What Is Tooth Eruption?
Tooth eruption is the process by which teeth emerge from the gums and become visible in the mouth. It begins when the crown of the tooth emerges through the gum tissue and continues until the entire tooth is exposed. This process can take a long time to complete and typically begins around six months of age. Tooth eruption is a gradual process that is usually not painful. However, some children may experience discomfort or irritation as their teeth begin to erupt. In rare cases, tooth eruption can be accompanied by fever or diarrhea.
Wisdom Tooth Eruption
Most people have four wisdom teeth, which are the last teeth to erupt in the mouth. Wisdom teeth usually come in during the late teenage years or early twenties. For some people, wisdom teeth cause no problems and erupt without incident. However, for others, wisdom teeth can be problematic. They may come in at an awkward angle and crowd other teeth, or they may only partially erupt through the gums. Impacted wisdom teeth can be painful and lead to infections or other complications. Therefore, it is generally recommended that wisdom teeth be removed before they cause problems.
Super eruption is a condition in which the teeth erupt from the gums at an abnormally fast rate. This can cause a number of problems, including pain, gum irritation, and difficulty eating. In severe cases, the teeth may actually break through the skin. Super eruption is most commonly seen in children, but it can also occur in adults.
The exact cause of this condition is unknown, but it is thought to be related to hormones. Treatment typically involves slowing down the erupted tooth. This can be done with medication, braces, or by surgically removing the tooth. In severe cases, braces may also be necessary to prevent further damage to the teeth and gums.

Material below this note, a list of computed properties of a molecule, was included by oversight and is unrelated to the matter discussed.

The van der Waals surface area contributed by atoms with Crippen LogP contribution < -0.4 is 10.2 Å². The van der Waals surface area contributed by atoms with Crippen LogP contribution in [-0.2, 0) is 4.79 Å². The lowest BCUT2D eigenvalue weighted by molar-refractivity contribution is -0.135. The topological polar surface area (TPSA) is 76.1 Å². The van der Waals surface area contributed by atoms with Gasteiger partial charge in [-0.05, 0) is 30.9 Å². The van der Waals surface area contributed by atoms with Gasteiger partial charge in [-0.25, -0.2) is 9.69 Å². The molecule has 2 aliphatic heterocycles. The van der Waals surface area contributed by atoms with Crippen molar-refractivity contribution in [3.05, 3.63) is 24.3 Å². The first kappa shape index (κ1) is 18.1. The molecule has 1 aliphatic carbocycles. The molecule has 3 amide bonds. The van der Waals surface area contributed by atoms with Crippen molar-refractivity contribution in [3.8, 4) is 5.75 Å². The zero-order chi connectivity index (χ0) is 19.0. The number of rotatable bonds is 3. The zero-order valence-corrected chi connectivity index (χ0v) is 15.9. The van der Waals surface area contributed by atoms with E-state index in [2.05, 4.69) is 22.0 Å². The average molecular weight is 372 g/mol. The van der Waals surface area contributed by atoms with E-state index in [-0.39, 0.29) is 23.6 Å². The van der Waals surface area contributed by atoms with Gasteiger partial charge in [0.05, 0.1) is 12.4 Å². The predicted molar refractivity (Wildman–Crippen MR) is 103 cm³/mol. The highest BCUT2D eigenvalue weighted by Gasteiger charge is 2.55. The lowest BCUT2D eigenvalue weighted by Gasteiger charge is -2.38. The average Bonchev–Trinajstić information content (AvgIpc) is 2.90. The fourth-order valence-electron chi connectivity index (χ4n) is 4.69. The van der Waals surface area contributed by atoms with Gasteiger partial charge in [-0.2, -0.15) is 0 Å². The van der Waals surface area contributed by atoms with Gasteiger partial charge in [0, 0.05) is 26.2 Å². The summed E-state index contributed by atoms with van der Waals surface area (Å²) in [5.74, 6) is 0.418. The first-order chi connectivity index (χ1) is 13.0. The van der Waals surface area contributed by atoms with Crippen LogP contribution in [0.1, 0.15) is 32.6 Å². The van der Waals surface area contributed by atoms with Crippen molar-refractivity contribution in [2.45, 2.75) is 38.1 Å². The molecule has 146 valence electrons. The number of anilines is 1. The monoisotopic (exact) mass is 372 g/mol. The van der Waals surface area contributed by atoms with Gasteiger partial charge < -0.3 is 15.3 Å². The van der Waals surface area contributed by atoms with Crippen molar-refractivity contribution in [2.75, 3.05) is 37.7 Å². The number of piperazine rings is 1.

Erupted Tooth and Pain
When you have an erupted tooth, it means the crown (the part of the tooth that’s normally above the gum line) is now visible. This can happen because the gum tissue around the tooth has receded, or because the tooth has grown longer. Because the erupted tooth is no longer protected by gum tissue, it’s more likely to develop decay or become damaged. In addition, exposed nerve endings may make the tooth more sensitive to temperature changes and eating certain foods.
While some people may not experience any discomfort from an erupted tooth, others may find that it causes significant pain and discomfort. If you’re experiencing pain from an erupted tooth, your dentist can help to manage your symptoms and restore your oral health.
When to Worry About Erupted Teeth
Most often, an erupted tooth is nothing to worry about and will eventually grow out or fall out on its own. However, there are some cases where an eruption can be a cause for concern. For example, if a tooth erupts in an abnormal position or fails to fall out within a reasonable amount of time, it may be indicative of a more serious problem. In addition, an eruption that is accompanied by pain, swelling, or redness may be a sign of infection.
If you experience any of these symptoms, it is important to see a dentist as soon as possible for an evaluation. With prompt treatment, most erupted teeth can be successfully treated without any lasting damage.
An impacted tooth is one that doesn’t erupt into the mouth or only partially erupts because it’s blocked by gum tissue, bone, or another tooth. When an impacted tooth fails to erupt fully, it’s called an unerupted tooth. If you have an unerupted tooth, there’s a chance it may eventually erupt on its own or with treatment. However, once a tooth has erupted, it won’t re-enter the gum line.
Prematurely Erupted Teeth
Prematurely erupted teeth are those that come in ahead too quickly, or not fully ready (for example rootless). In some cases, the premature tooth may be the first tooth to come in, while in others, it may be one of several teeth that have already erupted.
Although it is not clear what causes prematurely erupted teeth, there are a few possible theories. One theory is that it is due to an imbalance in the baby’s jawbone, which causes the tooth to push through earlier than usual. Another theory is that premature eruption may be genetic, and run in families. Regardless of the cause, prematurely erupted teeth should be monitored by a dentist, as they may be at higher risk for developing cavities or other problems.
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